Long before whisky distilling was legal, and smuggling was rife, illegal stills sat close to the places where the distilleries sit today..many hidden in the crags and hills of the Scottish mountains, using the fresh spring water from those mountains in the distilling process. Around 1780, there were only about eight legal distilleries and a whopping four hundred illegal ones! Whisky's popularity over wine was further boosted in 1880, when the nasty phylloxera beetle destroyed wine and cognac production in France.
Duke of Gordon
Shortly before this time The Duke of Gordon, on whose large and sumptuous estate whisky was already being (illegally!) produced in great quantities, had suggested to Parliament that the making of whisky should be legalised, and so it was that in 1823, for a licence fee of £10 pounds plus a certain set fee per gallon, the making of whisky was made legal by the "Excise Act".
Now you can tour these distilleries, see the process for yourself, experience the mystery, fascination and atmosphere of a Scottish whisky distillery, plus...sample the finished product and see the best the Scottish countryside has to offer. What better reason could one have to visit all these wonderful locations...!
Whisky Stills at the Glenfiddich distillery
The first distillery I visited was in a beautiful town called Grantown-on-Spey, which is next to the Spey River..(a very popular place for salmon fishing I might add), called the Tormore Distillery. Even as a child I found it most interesting..the aroma of malt, the huge stills, the rather exotic looking whisky safe..and of course the ritual whisky tasting after the tour, from which I was forbidden to take part. Nevertheless it was an all-round very enjoyable experience; the tour was conducted by friendly and well-informed people, and Grantown-on-Spey itself another great place to visit....By the way, the aroma of malt is unforgettable and surprisingly pleasant..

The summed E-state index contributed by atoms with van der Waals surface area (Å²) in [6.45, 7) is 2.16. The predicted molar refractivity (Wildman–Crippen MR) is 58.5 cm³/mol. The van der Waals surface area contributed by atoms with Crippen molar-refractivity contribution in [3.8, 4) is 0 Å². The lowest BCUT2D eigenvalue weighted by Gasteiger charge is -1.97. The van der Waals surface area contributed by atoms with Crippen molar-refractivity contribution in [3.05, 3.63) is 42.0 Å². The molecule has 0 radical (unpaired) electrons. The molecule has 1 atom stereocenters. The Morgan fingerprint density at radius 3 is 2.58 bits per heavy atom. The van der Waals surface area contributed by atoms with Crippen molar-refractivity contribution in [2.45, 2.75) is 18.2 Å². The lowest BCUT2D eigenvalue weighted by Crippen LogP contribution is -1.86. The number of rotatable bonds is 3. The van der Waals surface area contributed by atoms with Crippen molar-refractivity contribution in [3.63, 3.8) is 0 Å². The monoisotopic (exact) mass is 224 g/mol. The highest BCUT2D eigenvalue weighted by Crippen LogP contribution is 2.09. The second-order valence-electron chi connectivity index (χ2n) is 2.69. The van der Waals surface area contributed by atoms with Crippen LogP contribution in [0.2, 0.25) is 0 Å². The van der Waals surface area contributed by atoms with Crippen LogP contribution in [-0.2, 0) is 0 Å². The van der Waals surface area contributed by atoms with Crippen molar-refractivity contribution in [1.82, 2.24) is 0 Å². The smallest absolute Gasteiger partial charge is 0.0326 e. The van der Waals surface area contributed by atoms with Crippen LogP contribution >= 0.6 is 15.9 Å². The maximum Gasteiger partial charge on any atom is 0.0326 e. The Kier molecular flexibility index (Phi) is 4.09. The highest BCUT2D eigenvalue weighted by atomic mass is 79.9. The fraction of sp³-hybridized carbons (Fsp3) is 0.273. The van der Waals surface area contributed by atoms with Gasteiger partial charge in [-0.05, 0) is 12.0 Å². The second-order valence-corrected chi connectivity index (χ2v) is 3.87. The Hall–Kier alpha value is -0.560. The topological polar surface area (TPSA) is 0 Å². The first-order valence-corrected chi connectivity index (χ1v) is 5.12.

Now it's possible to take a tour of all these distilleries, and there are quite a lot of them. The Royal Scotsman Train will take you to one or two in great comfort and luxury, but there are other ways, just as fun and just as comfortable, so I want to give you some more sites (listed below) so you can choose the tour you would enjoy most. They are all picturesque buildings located in splendid Scottish countryside and the hospitality is something to write home about. It all amounts to the ultimate Scottish experience..
Blair Atholl Distillery, Pitlochry
Whisky is made all over Scotland, in the most delightful places, and the distilleries are proud and happy to give tours, share with you some of the secrets of the ancient process, and more often than not, let you try some! You can even stay in a cottage on the grounds of a distillery and one of the sites listed below gives you all the information you need about that prized spot!
Castles Lochs and Whisky Tours
McKinlay Kidd Tours
Cottage for rent on grounds of Distillery